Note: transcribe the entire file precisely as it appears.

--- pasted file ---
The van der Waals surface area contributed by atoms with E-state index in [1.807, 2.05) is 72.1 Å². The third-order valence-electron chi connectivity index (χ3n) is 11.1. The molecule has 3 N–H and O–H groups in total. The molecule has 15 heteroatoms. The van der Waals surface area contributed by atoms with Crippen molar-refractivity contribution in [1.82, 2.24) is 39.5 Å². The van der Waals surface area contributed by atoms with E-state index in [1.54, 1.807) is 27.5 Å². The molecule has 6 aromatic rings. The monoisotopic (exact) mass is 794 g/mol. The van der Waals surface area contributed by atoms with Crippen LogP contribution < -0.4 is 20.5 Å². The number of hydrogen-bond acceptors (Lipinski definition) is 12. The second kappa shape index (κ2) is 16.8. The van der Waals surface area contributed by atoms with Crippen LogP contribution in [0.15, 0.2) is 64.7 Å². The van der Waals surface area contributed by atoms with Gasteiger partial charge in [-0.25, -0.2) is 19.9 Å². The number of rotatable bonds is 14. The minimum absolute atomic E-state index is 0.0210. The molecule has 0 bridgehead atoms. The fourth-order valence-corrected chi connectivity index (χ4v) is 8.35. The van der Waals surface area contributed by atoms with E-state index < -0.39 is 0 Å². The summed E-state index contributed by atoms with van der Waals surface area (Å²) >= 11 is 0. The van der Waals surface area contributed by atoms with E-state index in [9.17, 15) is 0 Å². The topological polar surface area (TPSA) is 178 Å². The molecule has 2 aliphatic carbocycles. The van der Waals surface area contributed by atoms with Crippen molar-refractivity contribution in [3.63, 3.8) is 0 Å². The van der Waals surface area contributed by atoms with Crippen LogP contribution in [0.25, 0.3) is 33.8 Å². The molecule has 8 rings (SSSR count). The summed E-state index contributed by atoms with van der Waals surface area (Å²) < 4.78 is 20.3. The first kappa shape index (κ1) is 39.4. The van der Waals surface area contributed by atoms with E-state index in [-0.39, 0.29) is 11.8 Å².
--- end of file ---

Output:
The van der Waals surface area contributed by atoms with E-state index in [1.807, 2.05) is 72.1 Å². The third-order valence-electron chi connectivity index (χ3n) is 11.1. The molecule has 3 N–H and O–H groups in total. The molecule has 15 heteroatoms. The van der Waals surface area contributed by atoms with Crippen molar-refractivity contribution in [1.82, 2.24) is 39.5 Å². The van der Waals surface area contributed by atoms with E-state index in [1.54, 1.807) is 27.5 Å². The molecule has 6 aromatic rings. The monoisotopic (exact) mass is 794 g/mol. The van der Waals surface area contributed by atoms with Crippen LogP contribution < -0.4 is 20.5 Å². The number of hydrogen-bond acceptors (Lipinski definition) is 12. The second kappa shape index (κ2) is 16.8. The van der Waals surface area contributed by atoms with Crippen LogP contribution in [0.15, 0.2) is 64.7 Å². The van der Waals surface area contributed by atoms with Gasteiger partial charge in [-0.25, -0.2) is 19.9 Å². The number of rotatable bonds is 14. The minimum absolute atomic E-state index is 0.0210. The molecule has 0 bridgehead atoms. The fourth-order valence-corrected chi connectivity index (χ4v) is 8.35. The van der Waals surface area contributed by atoms with E-state index < -0.39 is 0 Å². The summed E-state index contributed by atoms with van der Waals surface area (Å²) >= 11 is 0. The van der Waals surface area contributed by atoms with E-state index in [9.17, 15) is 0 Å². The topological polar surface area (TPSA) is 178 Å². The molecule has 2 aliphatic carbocycles. The van der Waals surface area contributed by atoms with Crippen molar-refractivity contribution in [3.63, 3.8) is 0 Å². The van der Waals surface area contributed by atoms with Crippen LogP contribution in [0.25, 0.3) is 33.8 Å². The molecule has 8 rings (SSSR count). The summed E-state index contributed by atoms with van der Waals surface area (Å²) < 4.78 is 20.3. The first kappa shape index (κ1) is 39.4. The van der Waals surface area contributed by atoms with E-state index in [-0.39, 0.29) is 11.8 Å².